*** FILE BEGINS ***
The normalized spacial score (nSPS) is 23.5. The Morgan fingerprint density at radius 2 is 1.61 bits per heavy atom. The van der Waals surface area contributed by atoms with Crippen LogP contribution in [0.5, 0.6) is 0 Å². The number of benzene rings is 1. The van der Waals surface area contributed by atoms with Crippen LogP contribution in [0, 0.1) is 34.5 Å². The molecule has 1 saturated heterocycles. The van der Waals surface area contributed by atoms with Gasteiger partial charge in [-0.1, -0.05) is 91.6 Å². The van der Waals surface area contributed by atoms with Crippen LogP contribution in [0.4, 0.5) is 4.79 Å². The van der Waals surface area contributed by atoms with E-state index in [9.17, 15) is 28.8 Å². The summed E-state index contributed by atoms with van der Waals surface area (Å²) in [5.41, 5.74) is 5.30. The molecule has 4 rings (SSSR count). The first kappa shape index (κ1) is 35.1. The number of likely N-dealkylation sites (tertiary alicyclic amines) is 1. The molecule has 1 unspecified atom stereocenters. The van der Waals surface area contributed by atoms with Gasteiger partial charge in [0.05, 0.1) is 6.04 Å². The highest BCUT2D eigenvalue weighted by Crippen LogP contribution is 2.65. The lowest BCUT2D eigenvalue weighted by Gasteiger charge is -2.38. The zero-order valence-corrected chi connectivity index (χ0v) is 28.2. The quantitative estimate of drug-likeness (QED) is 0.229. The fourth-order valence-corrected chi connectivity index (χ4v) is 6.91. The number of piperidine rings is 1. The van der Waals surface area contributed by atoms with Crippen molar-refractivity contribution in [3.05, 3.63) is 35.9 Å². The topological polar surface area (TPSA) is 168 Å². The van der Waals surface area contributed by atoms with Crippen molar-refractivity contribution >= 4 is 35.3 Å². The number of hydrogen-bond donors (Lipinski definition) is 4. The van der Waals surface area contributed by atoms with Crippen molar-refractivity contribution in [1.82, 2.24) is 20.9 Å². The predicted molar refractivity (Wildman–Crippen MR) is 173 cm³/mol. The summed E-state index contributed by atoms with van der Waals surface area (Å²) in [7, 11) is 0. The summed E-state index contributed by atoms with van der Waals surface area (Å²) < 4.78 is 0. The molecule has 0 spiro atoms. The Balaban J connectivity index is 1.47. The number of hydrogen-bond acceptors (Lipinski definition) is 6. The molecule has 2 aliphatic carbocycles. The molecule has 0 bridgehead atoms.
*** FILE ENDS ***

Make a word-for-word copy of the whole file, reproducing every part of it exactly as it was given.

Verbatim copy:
The normalized spacial score (nSPS) is 23.5. The Morgan fingerprint density at radius 2 is 1.61 bits per heavy atom. The van der Waals surface area contributed by atoms with Crippen LogP contribution in [0.5, 0.6) is 0 Å². The number of benzene rings is 1. The van der Waals surface area contributed by atoms with Crippen LogP contribution in [0, 0.1) is 34.5 Å². The molecule has 1 saturated heterocycles. The van der Waals surface area contributed by atoms with Gasteiger partial charge in [-0.1, -0.05) is 91.6 Å². The van der Waals surface area contributed by atoms with Crippen LogP contribution in [0.4, 0.5) is 4.79 Å². The van der Waals surface area contributed by atoms with E-state index in [9.17, 15) is 28.8 Å². The summed E-state index contributed by atoms with van der Waals surface area (Å²) in [5.41, 5.74) is 5.30. The molecule has 4 rings (SSSR count). The first kappa shape index (κ1) is 35.1. The number of likely N-dealkylation sites (tertiary alicyclic amines) is 1. The molecule has 1 unspecified atom stereocenters. The van der Waals surface area contributed by atoms with Gasteiger partial charge in [0.05, 0.1) is 6.04 Å². The highest BCUT2D eigenvalue weighted by Crippen LogP contribution is 2.65. The lowest BCUT2D eigenvalue weighted by Gasteiger charge is -2.38. The zero-order valence-corrected chi connectivity index (χ0v) is 28.2. The quantitative estimate of drug-likeness (QED) is 0.229. The fourth-order valence-corrected chi connectivity index (χ4v) is 6.91. The number of piperidine rings is 1. The van der Waals surface area contributed by atoms with Crippen molar-refractivity contribution in [3.05, 3.63) is 35.9 Å². The topological polar surface area (TPSA) is 168 Å². The van der Waals surface area contributed by atoms with Crippen molar-refractivity contribution >= 4 is 35.3 Å². The number of hydrogen-bond donors (Lipinski definition) is 4. The van der Waals surface area contributed by atoms with Crippen molar-refractivity contribution in [1.82, 2.24) is 20.9 Å². The predicted molar refractivity (Wildman–Crippen MR) is 173 cm³/mol. The summed E-state index contributed by atoms with van der Waals surface area (Å²) in [7, 11) is 0. The summed E-state index contributed by atoms with van der Waals surface area (Å²) < 4.78 is 0. The molecule has 0 spiro atoms. The Balaban J connectivity index is 1.47. The number of hydrogen-bond acceptors (Lipinski definition) is 6. The molecule has 2 aliphatic carbocycles. The molecule has 0 bridgehead atoms.